As research continues to show the medical benefits of drugs that were once considered illegal, there is promise that those suffering from mood disorders will be able to soon benefit from the effects of these mind and mood altering hallucinogens under the physician’s care without fear of legal repercussions.

Felony Child Endangerment for Giving Teen Marijuana at Home

Two Utah parents have been arrested for felony child endangerment charges after they gave their teen marijuana to smoke at home.

Questionable reward system

Felony Child Endangerment

Photo by: Torben Hansen

After an lengthy investigation followed by a search of their home, 37 year old Edwin Steward and his wife 37 year old Valerie Steward of Spanish Fork, Utah were charged with felony child endangerment as well as contributing to the delinquency of a minor and drug possession. The Steward admitted to authorities that they gave their 14 year old teenage son marijuana as a reward if he did well in school. They couple also explained that they believed the marijuana helped their son with his studies and to help with medical issues.

Felony child endangerment

The parents of the 14 year old face misdemeanor charges as well as third-degree felony child endangerment. Utah Code 76-5-112.5 states “a person is guilty of a [third degree felony child endangerment] if the person knowingly or intentionally causes or permits a child or a vulnerable adult to be exposed to, inhale, ingest, or have contact with a controlled substance, chemical substance, or drug paraphernalia”.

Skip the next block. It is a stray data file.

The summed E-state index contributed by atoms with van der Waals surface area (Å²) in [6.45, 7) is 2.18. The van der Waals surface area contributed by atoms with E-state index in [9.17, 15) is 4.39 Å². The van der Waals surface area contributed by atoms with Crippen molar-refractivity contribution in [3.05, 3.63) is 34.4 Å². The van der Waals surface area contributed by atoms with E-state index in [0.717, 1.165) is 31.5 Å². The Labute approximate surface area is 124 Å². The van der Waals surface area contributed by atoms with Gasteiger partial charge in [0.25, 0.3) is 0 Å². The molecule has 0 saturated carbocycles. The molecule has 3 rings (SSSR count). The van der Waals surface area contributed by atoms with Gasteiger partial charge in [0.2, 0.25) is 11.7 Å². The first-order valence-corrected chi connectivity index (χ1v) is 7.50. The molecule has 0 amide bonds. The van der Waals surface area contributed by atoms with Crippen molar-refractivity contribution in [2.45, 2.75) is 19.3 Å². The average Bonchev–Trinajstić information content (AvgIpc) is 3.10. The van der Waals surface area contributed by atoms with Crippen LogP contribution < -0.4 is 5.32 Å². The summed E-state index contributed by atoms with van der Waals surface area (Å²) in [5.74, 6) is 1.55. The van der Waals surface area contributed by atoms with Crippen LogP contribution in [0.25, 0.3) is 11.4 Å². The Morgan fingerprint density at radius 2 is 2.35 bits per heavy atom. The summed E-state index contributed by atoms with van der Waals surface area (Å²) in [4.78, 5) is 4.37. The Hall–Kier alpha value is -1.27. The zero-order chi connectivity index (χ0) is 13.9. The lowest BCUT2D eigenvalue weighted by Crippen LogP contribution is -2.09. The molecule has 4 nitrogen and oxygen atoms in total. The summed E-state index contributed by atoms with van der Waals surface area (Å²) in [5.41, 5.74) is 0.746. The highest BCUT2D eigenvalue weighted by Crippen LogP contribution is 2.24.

State law applies at home too

Parents often feel that if their teens want to do drugs, they will do it regardless of whether or not they are permitted to do so. Instead of having their son or daughter use drugs at a friend’s house or someone where no adults are present to supervise the drug use, many parents will have their teens use the drugs in the comfort of their own home. Although their intentions of keeping their teen safe by keeping them close may be done out of love and concern for their child, it is illegal and not seen as a choice made by responsible parents. For legal counsel regarding felony child endangerment or other charges that may be encountered by Utah parents, contact an experienced criminal defense attorney.